IT’S time for the provincial government to address the home heating inequity faced by natural gas users from Vanderhoof west to the coast.
For years northwestern customers of Pacific Northern Gas have been paying more to heat their homes with natural gas than anywhere else because the large industries which once used the majority of the capacity of the utility’s pipeline have disappeared, leaving the remaining customers to shoulder the entire burden of maintaining the line.
That would have changed had the Douglas Channel LNG project at Kitimat gone ahead because it would have taken up all of that surplus capacity and paid its share accordingly.
With that project now shelved, northwesterners will continue paying delivery rates easily three times what they are elsewhere in B.C.
The province has a ready-made tool to deal with this inequity. As part of its revenue-neutral carbon tax policy, the standard $570 homeowner grant currently increases to as much as $770 for northern and rural residents depending upon where they live. It is a partial recognition that they pay more for energy because of where they live.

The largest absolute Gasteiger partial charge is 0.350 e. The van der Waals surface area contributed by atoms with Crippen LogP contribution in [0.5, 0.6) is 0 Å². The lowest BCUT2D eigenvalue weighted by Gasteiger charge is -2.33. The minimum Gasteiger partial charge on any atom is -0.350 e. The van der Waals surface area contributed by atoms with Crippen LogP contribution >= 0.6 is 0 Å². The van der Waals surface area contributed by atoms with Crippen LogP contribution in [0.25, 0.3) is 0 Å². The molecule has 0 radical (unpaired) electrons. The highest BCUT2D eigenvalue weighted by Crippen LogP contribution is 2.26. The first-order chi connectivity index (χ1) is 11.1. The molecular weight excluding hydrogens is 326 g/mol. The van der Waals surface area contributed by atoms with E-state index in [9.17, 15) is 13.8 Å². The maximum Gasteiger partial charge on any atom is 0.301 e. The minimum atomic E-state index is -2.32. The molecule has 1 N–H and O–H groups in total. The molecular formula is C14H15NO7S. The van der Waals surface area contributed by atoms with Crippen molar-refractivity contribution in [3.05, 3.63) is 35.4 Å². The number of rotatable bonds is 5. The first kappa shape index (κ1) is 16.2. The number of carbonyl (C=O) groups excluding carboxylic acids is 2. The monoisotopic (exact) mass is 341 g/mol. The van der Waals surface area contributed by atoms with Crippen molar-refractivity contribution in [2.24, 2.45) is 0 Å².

It would be more than reasonable to increase that amount specifically for northwesterners because of high natural gas delivery rates.
With the May 2017 provincial election not that far away, it is a stance voters should urge candidates to pursue.